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University of Basel

15 August 2019

Heatwaves increase emergency admissions to Swiss hospitals

Too much heat hurts: In Switzerland, the heat summer of 2015 led to over 2,700 additional emergency admissions. (Image: Gerd Altmann/Pixabay| CC0)
Too much heat hurts: In Switzerland, the heat summer of 2015 led to over 2,700 additional emergency admissions. (Image: Gerd Altmann/Pixabay| CC0)

The summer of 2015—the second hottest summer in Switzerland since 2003—caused more than 2,700 additional emergency admissions to Swiss hospitals. The most frequent causes were infectious diseases and diseases of the genitourinary system, as well as influenza and pneumonia. This is reported by researchers from the Swiss Tropical and Public Health Institute and the University of Basel in the journal Environmental Health.

Numerous studies have shown that heat increases mortality rates. In Switzerland for example, the sweltering summer of 2015 caused around 800 additional deaths. However, only a few studies have investigated the effects of heatwaves on morbidity and hospital admissions. Researchers from Swiss TPH and the University of Basel conducted a detailed analysis of emergency hospital admissions in Switzerland during the three heatwaves between June and August 2015 in a study commissioned by the Federal Office for the Environment.

First heatwave of summer has the greatest impact

The study, published in the journal Environmental Health, reveals that the heatwave of 2015 resulted in over 2,700 additional emergency hospital admissions. The most vulnerable populations were the elderly and residents of Switzerland’s warmest regions: Ticino and Lake Geneva. “The data from this nd other studies reveal that the first heatwave of a summer has a pronounced impact on cases of death and disease,” said Martina Ragettli, main author of the study. “The effect is exacerbated if the heatwave takes place in early summer.”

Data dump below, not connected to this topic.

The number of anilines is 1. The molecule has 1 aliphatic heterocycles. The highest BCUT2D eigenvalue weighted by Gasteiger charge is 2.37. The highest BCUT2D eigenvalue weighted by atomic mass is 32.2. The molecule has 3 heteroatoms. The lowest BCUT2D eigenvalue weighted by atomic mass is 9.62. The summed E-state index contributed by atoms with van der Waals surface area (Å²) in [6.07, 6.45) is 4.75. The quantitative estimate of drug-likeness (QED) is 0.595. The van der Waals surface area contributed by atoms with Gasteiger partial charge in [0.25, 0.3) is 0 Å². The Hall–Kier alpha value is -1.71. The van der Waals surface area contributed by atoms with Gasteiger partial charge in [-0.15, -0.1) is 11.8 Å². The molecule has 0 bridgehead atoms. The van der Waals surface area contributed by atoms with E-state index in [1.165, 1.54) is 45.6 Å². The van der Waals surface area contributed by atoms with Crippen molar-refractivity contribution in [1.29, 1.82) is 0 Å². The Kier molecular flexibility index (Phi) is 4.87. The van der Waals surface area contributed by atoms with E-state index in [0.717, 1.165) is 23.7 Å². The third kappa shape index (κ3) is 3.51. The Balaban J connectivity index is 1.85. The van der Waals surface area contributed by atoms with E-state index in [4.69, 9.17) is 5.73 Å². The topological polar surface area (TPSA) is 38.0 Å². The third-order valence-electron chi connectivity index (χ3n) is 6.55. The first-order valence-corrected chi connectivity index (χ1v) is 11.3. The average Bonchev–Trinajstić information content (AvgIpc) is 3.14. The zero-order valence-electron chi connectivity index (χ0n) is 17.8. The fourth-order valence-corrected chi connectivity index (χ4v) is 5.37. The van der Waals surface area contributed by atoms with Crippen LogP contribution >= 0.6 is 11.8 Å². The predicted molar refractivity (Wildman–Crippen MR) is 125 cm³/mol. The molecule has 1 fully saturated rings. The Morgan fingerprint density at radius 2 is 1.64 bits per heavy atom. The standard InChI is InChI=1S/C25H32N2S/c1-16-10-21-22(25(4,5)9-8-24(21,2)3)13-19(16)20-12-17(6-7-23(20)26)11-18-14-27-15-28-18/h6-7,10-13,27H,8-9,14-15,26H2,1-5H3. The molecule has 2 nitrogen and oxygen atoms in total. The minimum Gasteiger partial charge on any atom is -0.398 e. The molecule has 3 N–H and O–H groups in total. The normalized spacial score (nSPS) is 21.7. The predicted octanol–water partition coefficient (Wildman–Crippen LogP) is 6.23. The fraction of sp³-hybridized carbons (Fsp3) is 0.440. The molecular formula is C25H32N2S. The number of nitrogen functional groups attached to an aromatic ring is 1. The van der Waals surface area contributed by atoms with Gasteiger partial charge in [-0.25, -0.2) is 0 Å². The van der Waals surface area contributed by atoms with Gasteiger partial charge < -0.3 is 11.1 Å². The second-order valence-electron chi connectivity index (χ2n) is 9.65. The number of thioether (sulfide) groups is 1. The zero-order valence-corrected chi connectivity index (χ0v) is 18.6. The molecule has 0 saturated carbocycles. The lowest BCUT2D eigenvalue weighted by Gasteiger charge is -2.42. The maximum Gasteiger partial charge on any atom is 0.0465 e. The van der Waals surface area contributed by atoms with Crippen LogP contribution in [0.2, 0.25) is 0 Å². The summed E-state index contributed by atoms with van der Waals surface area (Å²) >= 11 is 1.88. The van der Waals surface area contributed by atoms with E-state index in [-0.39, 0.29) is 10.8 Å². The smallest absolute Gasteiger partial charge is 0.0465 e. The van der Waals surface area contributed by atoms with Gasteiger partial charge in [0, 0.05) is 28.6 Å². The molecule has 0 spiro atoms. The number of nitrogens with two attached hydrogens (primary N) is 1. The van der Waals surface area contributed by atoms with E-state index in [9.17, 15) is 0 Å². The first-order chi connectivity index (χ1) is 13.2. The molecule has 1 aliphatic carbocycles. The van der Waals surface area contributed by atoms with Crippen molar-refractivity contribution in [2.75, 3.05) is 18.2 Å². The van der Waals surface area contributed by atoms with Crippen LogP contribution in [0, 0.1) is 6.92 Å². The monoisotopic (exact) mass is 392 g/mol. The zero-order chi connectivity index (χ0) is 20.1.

The most common causes of the additional emergency hospital admissions were infectious diseases, diseases of the genitourinary system, diseases of the digestive system, as well as influenza and pneumonia. “These causes are surprising since it is cardiovascular and respiratory diseases which play leading roles in heat-related deaths,” said Ragettli. This indicates that the faster spread of viruses and bacteria at warmer temperatures may contribute to the number of hospital admissions.

The study used data on emergency admissions to Swiss hospitals between 2005 and 2015 provided by the Federal Statistical Office (Medical Statistics of Hospitals). Statistical methods were used to estimate how many emergency hospital admissions were to be expected in the summer of 2015. Excess emergency hospital admissions were then estimated for total causes and for different disease categories by comparing observed and expected cases.

Heat-health action plans prevent illness

The study authors recommend that the Swiss cantonal heat-health action plans be expanded in line with the study’s findings, including issuing advice on infectious and parasitic diseases. Studies in Switzerland show that cantonal heat-health action plans play an important role in preventing heat-related deaths during heatwaves. Even measures that are relatively easy to implement have a positive impact on the health of the population.

Main author Martina Ragettli summarises the key points:

Original source

Martina S. Ragettli, Ana M. Vicedo-Cabrera, Benjamin Flückiger, and Martin Röösli
Impact of the warm summer 2015 on emergency hospital admissions in Switzerland
Environmental Health (2019), doi: 10.1186/s12940-019-0507-1

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